Back to Work

I’m sitting on a beach in South Carolina. It’s been three days since leaving August Gathering. My grandma is inside, watching TV with her caretaker. The horizon line is an extended blur in the haze, somewhere between the dark water and the dark sky. I’ve seen two shooting stars.

An ancient fossil becoming coal, exposed by blasting

An ancient fossil becoming coal, exposed by blasting

I’m having that odd realization that the things I’m seeing – stars, the ocean – exist on a scale beyond imagination. Somewhere across all this wind and water there is another mass of solid land. Quite possibly, someone else is on the edge of that mass, looking towards ours and wondering what it’s like over here.

There isn’t much intrinsic different between where I’m sitting and any point in the countless miles stretching out to the east. There’s still a landscape, a variety of life, exchanges of energy. The same laws still apply – at least those that govern the functionality of matter. Its only the laws of humanity that change over all that space, and its only to certain species that such a space holds such a specific capacity for wonder.

Since the day I was born, I’ve had a notable inability to swim for extended periods of time, or get oxygen into my lungs by ingesting water. Because of those qualities, which I think a great majority of human people share, the enormity of the Atlantic Ocean has a different quality than that of Kayford Mountain. A mountain is something on which we can stand. It’s a testament to the longevity and stability of the conditions in which we survive. But though it’s too dark to see out to the horizon line, I know that there’s nothing in sight on which to hang much certainty. I know that a few miles out, that will be no landmarks save the stars, which are even farther removed from me than the deepest oceanic trenches. The waves will be bigger and the distance between people I love and myself will be farther. But there’s land on the other side, and its possible to reach it with a boat, a compass, supplies, and of utmost importance, a plan.

A giraffe, watching over our gathering

A giraffe, watching over our gathering

Soulardarity starts paying salaries in September, and this feels to me like stepping out into some sort of infinite abyss. Think of an astronaut in the moment when the countdown hits zero. Sure, you’ve got a space suit and a bunch of other gadgets most people never get to touch. Sure, hundreds if not thousands of people have been working tirelessly to ensure that your trip goes smoothly. But until the fuel cells peel off in the stratosphere, they could explode at any moment. Until you round the moon, your trajectory could still spin off into infinity. Until you remove the helmet, back on solid ground, every breath is penultimate. The only way to de-abyssify something is by stepping out into it, and no matter how well you calculate that step, it will still contain that primeval fear of those things you cannot know.

View from Kayford - The Appalachian Rainforest

View from Kayford – The Appalachian Rainforest

Grand Aspirations’ August Gathering brought me into back into a familiar headspace – the sense of being a part of something larger than myself. Soulardarity is crossing its ocean alone, but there’s comfort in the knowledge that there are other oceans, and other people staring at the same distant points of light and finding their way across.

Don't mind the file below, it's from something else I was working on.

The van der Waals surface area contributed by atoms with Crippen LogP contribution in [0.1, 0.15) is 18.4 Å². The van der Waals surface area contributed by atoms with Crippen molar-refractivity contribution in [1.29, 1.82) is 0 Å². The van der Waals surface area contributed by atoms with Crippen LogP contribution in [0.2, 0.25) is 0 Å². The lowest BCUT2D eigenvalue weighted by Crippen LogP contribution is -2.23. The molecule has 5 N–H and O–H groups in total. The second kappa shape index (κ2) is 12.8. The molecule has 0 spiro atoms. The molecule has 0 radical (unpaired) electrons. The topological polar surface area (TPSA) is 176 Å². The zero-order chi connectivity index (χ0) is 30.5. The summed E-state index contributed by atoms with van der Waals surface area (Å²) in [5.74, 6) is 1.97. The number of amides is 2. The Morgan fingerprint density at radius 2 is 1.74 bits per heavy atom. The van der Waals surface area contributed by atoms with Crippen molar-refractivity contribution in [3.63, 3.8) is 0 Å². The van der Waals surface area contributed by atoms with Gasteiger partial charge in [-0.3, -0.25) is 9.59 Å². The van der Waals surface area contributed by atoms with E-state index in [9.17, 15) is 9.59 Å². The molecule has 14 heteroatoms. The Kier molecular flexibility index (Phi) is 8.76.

The image of a mountain, leveled, is hard to hold in your memory. Even harder is the recognition that there are people who see it every day, whose livelihoods are tied to that process, or whose lives are dedicated to resisting it. And much as I sometimes feel like I ought to stay in West Virginia, forever, it’s not my place. I’ve got different oceans to cross.

View from Kayford - Mountaintop Removal Site

View from Kayford – Mountaintop Removal Site

View from Kayford - Elise explaining things about West Virginian ecology

View from Kayford – Elise explaining things about West Virginian ecology

On my way down here, I stopped in North Carolina to visit a friend who just transferred to a new school. The people I’ve met in the last few days have returned to their unique lives and challenges. Each of you has a reason for being where you are, doing what you’re doing. Your reasons are a reaction to your experience in the world, and they are exactly as valid as mine, so I wish you luck.

A character in The Brothers Bloom says a thing that’s stuck with me:

“There’s no such thing as an unwritten life, just a badly written one.”

So it comes as no surprise to me that my grandma put one of the earliest models of a solar heating system on her house in Bristol, a fact I learned only recently, and she still expresses bewilderment that we barely use the energy raining down on our houses every day. She’ll tell me this story with detail and precision, then forget my name, then laugh about it. I get the sense that she’s crossed her share of oceans (after all, she was advocating for renewable energy in the 1950’s), and she’s not about to embark on any more.

I hope that everyone else at the August Gathering left with a sense of what their next chapter will be about, a new tool for the next sea journey, or the strength of knowing that others are out there, doing all the things you don’t have the time or the know-how to do. After staring at the stars for a while, I stood, walked down a narrow sand pathway and up onto the walkway, entered the gate code on the key pad, walked past a thirsty lawn and a heated, empty, lit swimming pool, and walked into the condominium, where I opened this computer and applied to be on the national Advisory Council.

For those of you who are already a part of Grand Aspirations, whether I’ve met you yet or not, I’m psyched to be working in solidarity with you.

And if you aren’t, but you believe in helping people cross oceans: same goes.

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